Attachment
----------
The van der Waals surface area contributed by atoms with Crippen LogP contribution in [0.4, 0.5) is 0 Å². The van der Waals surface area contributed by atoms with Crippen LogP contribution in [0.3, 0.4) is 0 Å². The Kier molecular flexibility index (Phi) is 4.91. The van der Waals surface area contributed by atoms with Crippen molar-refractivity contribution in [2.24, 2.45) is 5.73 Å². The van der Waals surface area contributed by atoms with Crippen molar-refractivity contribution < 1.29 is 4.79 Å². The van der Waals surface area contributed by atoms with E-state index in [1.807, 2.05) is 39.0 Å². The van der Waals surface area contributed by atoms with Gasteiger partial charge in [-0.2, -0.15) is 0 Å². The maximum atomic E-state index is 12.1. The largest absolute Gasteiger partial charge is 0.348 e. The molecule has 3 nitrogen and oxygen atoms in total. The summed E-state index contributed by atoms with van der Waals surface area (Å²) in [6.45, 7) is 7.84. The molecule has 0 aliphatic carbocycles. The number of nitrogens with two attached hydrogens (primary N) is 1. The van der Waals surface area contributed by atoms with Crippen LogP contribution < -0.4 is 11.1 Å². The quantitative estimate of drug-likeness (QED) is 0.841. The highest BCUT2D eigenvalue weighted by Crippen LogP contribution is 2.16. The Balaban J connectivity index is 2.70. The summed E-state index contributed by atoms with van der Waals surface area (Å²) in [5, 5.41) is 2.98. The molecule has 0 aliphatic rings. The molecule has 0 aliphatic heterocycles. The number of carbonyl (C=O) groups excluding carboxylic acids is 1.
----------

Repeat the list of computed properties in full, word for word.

The van der Waals surface area contributed by atoms with Crippen LogP contribution in [0.4, 0.5) is 0 Å². The van der Waals surface area contributed by atoms with Crippen LogP contribution in [0.3, 0.4) is 0 Å². The Kier molecular flexibility index (Phi) is 4.91. The van der Waals surface area contributed by atoms with Crippen molar-refractivity contribution in [2.24, 2.45) is 5.73 Å². The van der Waals surface area contributed by atoms with Crippen molar-refractivity contribution < 1.29 is 4.79 Å². The van der Waals surface area contributed by atoms with E-state index in [1.807, 2.05) is 39.0 Å². The van der Waals surface area contributed by atoms with Gasteiger partial charge in [-0.2, -0.15) is 0 Å². The maximum atomic E-state index is 12.1. The largest absolute Gasteiger partial charge is 0.348 e. The molecule has 3 nitrogen and oxygen atoms in total. The summed E-state index contributed by atoms with van der Waals surface area (Å²) in [6.45, 7) is 7.84. The molecule has 0 aliphatic carbocycles. The number of nitrogens with two attached hydrogens (primary N) is 1. The van der Waals surface area contributed by atoms with Crippen LogP contribution < -0.4 is 11.1 Å². The quantitative estimate of drug-likeness (QED) is 0.841. The highest BCUT2D eigenvalue weighted by Crippen LogP contribution is 2.16. The Balaban J connectivity index is 2.70. The summed E-state index contributed by atoms with van der Waals surface area (Å²) in [5, 5.41) is 2.98. The molecule has 0 aliphatic rings. The molecule has 0 aliphatic heterocycles. The number of carbonyl (C=O) groups excluding carboxylic acids is 1.